The End Game

What happens when we leave our Military Brat life behind us?

“All along the watchtower, princes kept the view” -Bob Dylan

I was looking at the splattered dust outside my window today when it hit me. I was like some kind of Pipi Longstockings going to the fair when I turned in my orange and white ID card to the guard shack at the front gate of Davis-Monthan AFB. I handed over my precious past to the grinning guard in green fatigues, neither one realizing that this was the last sounding of the death knell of my youth.

No one ever told me about this hidden right of passage. It is snake-like in its knowing, still and harmless as it waits for the right moment to unleash its wound like a deep dark secret. Stronger in my broken places, I was looking for my future, ready to embrace life in a heady youth.

Today, many of my former communities are now unsightly; desolate places. The high guard towers point at an empty sky, their scowling silhouettes softened by rowdy nests of shrieking birds. Sandbags have rotted away in grimy ditches and the shimmering light of day dances in what were once protected rooms. Warehouses that were bursting with stores lay barren surrounded with weathered whitewashed rocks.

Motorpools heavy and low with lethal profiles of armored vehicles sit vacant save for a few desolate and twisted weeds. The leathered, oily smells are long since vanquished by the breezes of time. Sections of the high perimeter wall have deteriorated and dropped into disordered heaps of brickwork. They have met their demise – exhausted of the throbbing rhythm of men and machinery that made her so powerful. The only sounds are the sorrowful squeals of metal roofs beating out lonely staccatos in their wastelands.

Maybe if I had been equipped with some iota I could have known that this inevitable day would come. I have long since raised my children and procured a home since my displacement. I can’t help but wonder what it will be like when the door closes on this chapter in this isolation from my military birthright. An unwilling sacrfice of my homeland in exchange for the rights of a civilian.

Will my sacrifice allow fathers and mothers to be able to raise their children to be strong and proud? Will I have left our world a better and brighter place for having been here? Every fiber of my being wants this to be tangible; it would justify the palpable price I have paid in the sorrows of leaving behind yet another friend, another school.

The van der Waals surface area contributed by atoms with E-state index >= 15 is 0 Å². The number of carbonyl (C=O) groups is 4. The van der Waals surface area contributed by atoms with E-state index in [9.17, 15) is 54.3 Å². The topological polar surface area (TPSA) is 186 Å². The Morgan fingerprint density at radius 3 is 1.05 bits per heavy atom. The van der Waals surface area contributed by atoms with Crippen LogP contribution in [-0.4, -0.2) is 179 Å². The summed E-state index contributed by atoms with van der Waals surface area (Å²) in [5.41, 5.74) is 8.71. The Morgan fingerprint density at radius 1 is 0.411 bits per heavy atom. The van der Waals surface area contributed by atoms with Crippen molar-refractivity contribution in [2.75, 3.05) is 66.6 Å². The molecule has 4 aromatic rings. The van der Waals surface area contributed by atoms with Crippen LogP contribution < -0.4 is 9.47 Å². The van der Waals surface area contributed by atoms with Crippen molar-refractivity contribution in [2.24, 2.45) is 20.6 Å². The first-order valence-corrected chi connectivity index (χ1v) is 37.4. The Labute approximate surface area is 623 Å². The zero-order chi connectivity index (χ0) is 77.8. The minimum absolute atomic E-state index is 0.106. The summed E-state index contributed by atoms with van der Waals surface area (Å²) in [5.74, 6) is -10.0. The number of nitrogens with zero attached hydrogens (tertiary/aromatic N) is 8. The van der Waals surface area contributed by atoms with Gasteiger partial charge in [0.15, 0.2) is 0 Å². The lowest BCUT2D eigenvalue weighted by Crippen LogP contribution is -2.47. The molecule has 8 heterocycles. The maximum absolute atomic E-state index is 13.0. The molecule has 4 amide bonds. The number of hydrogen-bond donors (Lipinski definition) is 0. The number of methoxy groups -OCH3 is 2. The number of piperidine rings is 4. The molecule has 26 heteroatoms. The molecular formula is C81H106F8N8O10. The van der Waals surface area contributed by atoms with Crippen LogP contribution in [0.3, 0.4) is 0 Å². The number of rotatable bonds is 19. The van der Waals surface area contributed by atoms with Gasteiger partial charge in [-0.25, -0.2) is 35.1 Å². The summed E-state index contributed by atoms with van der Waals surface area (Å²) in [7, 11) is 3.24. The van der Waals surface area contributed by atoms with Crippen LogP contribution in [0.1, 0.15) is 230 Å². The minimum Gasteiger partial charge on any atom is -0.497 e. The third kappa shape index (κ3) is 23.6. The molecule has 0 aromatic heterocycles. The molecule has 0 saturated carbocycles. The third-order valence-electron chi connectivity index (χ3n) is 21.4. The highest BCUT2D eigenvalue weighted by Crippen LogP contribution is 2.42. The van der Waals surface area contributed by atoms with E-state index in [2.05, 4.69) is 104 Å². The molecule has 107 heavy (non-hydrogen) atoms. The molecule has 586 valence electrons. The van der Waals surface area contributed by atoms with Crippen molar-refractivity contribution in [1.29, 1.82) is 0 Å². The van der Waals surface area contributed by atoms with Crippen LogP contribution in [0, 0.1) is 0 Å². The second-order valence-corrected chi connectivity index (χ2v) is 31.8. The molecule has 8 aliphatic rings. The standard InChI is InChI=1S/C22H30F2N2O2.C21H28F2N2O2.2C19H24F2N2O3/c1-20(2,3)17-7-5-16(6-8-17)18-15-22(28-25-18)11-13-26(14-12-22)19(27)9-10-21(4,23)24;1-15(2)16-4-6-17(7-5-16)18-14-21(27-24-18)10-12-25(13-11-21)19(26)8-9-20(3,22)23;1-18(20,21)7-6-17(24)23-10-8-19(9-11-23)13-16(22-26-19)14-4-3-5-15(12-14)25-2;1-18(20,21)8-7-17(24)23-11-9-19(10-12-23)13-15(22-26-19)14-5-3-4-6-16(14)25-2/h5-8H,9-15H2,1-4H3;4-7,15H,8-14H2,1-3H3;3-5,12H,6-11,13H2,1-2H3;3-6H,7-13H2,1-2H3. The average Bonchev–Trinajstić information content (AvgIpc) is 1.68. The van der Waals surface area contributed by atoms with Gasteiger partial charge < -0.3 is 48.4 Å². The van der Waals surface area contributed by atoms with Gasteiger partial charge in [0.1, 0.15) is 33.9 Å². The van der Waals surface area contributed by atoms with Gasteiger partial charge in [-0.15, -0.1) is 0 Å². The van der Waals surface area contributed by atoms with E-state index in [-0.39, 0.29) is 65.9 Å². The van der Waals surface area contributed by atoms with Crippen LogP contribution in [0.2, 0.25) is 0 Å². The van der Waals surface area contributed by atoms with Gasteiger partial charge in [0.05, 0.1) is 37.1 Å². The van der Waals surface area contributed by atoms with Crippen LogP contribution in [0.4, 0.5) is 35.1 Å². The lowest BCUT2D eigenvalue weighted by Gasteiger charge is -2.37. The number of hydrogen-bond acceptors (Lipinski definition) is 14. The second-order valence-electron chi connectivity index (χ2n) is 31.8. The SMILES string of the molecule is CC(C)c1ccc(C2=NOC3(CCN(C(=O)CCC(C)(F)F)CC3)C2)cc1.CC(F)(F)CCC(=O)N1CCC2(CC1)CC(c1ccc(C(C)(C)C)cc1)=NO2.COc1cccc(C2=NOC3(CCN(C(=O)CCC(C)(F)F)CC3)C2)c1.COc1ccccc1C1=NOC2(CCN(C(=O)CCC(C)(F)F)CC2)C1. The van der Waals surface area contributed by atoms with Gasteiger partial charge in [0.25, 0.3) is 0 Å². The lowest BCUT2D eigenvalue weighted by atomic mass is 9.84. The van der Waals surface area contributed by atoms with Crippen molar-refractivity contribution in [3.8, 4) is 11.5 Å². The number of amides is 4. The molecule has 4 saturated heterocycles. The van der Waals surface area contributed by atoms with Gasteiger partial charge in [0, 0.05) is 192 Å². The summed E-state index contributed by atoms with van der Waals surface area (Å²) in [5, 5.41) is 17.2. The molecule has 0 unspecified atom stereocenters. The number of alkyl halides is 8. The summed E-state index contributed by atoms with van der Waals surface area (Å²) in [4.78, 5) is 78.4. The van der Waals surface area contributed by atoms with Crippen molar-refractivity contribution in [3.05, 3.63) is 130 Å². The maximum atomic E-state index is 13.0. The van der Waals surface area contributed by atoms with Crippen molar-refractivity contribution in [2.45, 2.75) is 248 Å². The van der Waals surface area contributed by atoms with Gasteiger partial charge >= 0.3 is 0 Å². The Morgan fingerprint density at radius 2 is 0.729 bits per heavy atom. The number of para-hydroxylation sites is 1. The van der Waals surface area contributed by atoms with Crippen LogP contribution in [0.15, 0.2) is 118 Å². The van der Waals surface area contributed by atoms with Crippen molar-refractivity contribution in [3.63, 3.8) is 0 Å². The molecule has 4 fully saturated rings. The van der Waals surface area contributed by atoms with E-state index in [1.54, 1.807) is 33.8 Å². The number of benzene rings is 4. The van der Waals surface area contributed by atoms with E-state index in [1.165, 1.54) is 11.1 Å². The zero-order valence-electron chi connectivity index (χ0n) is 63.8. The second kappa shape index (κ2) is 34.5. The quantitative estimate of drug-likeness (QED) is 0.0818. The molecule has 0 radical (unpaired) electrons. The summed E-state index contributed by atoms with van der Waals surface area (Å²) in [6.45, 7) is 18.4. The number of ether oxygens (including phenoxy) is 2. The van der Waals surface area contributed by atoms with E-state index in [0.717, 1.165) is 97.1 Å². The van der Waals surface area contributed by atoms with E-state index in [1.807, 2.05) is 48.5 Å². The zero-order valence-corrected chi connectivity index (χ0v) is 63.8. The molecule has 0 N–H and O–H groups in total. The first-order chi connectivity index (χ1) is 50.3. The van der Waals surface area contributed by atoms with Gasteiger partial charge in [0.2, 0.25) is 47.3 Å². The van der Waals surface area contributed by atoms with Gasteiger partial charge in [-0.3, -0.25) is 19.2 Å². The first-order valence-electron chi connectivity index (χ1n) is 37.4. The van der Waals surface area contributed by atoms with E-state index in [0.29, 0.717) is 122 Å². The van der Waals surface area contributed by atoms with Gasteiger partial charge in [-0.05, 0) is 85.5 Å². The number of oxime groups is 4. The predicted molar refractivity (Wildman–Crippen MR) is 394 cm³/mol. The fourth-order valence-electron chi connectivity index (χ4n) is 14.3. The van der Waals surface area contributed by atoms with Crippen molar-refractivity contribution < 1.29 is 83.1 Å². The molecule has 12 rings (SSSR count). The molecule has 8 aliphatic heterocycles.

Three moves equals a fire, most of us intuitively appreciate that phrase as soon as we read it. So here we are, living among the natives never really knowing if we are awakened to their detectable presence.

My surroundings have absorbed me for some thirty odd years now and today I realized that my father had the most selfish reason for wishing that this would all come to pass for me. He simply hoped to raise a child that would not have to fight another war in this land of the free, home of the brave.

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4 Comments
  1. Is that really what you think that your father was thinking?  It sounds so romantic and I hope it is true for you.  Do you believe we, as brats, are a pool of gifts and talents untapped?  I do.

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  2. Well, I think most soldiers have this idea in the back of their heads somewhere. At least that is what I eventually have come to think, maybe as a way to explain what has happened to me. Absolutely, I agree that we are a pool of gifts and talents, untapped.  Thank you for such a thought provoking comment 🙂

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  3. It certainly is true that most folks in the military are the ones LEAST wanting to fight a war…but they chose to, so that others won’t have to.

    As for those Brats coming up now, I think we owe them a sense of how to move forward and to cope with their growing up in a world quite different from others that they’ll encounter.  We Brats are resilient to change (comes from moving all of the time, or of having others around us move away), easy to assimilate into whatever environment we’re thrown into, make friends easily (but best friends are ones that are hardest to hang onto, and we do so fiercely) and come at the world with a much more global perspective than others we’ll meet. 

    Being a Brat forever shapes who we are.  Many of us have seen the world from a vastly different set of eyes than most Americans.  As such, we are not immune to how the rest of the world sees us, and can generally appreciate outside views of current events.  Having said that, we are also patriotic almost to a fault, as we’ve seen firsthand the sacrifices that our parents made in order to voluntarily serve our country.  We’ve lived in (near) substandard housing, had to make do without household goods for weeks/months on end, and had our happy little worlds ripped apart on a fairly regular basis. 

    So yes, we are a unique collective of people who’s talents and gifts that were molded and crafted from years moving from post to post has gone untapped.  And it is my belief that more than anything, we who have gone before owe those that are moving through this stage in life the direction and mentoring needed to face the “nexts” that will come their way.

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    • James Kidd,

      A big huge YES!!  We, somebody owes the ones to come the ones behind us support as they face moving thru the membrane between the life we know and the other one “out” there.  Its natural law…

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